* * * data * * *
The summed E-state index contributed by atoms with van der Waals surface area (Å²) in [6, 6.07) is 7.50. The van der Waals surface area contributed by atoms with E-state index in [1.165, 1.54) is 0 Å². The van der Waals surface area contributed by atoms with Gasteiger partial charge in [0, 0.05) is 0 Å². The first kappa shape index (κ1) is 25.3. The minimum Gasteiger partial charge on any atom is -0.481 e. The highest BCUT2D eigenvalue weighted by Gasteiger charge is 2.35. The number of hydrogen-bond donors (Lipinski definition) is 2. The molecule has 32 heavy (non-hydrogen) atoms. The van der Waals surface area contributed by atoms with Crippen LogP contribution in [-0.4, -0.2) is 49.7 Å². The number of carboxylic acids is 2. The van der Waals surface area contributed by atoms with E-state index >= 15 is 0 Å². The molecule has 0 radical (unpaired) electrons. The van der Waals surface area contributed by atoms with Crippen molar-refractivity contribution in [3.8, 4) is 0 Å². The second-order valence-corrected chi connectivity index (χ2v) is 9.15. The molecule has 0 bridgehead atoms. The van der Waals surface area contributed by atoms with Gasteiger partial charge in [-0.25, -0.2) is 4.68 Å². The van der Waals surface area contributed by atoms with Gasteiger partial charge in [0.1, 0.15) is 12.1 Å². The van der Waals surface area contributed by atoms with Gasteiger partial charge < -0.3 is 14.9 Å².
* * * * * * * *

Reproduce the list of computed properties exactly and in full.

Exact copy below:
The summed E-state index contributed by atoms with van der Waals surface area (Å²) in [6, 6.07) is 7.50. The van der Waals surface area contributed by atoms with E-state index in [1.165, 1.54) is 0 Å². The van der Waals surface area contributed by atoms with Gasteiger partial charge in [0, 0.05) is 0 Å². The first kappa shape index (κ1) is 25.3. The minimum Gasteiger partial charge on any atom is -0.481 e. The highest BCUT2D eigenvalue weighted by Gasteiger charge is 2.35. The number of hydrogen-bond donors (Lipinski definition) is 2. The molecule has 32 heavy (non-hydrogen) atoms. The van der Waals surface area contributed by atoms with Crippen LogP contribution in [-0.4, -0.2) is 49.7 Å². The number of carboxylic acids is 2. The van der Waals surface area contributed by atoms with E-state index >= 15 is 0 Å². The molecule has 0 radical (unpaired) electrons. The van der Waals surface area contributed by atoms with Crippen molar-refractivity contribution in [3.8, 4) is 0 Å². The second-order valence-corrected chi connectivity index (χ2v) is 9.15. The molecule has 0 bridgehead atoms. The van der Waals surface area contributed by atoms with Gasteiger partial charge in [-0.25, -0.2) is 4.68 Å². The van der Waals surface area contributed by atoms with Gasteiger partial charge in [0.1, 0.15) is 12.1 Å². The van der Waals surface area contributed by atoms with Gasteiger partial charge < -0.3 is 14.9 Å².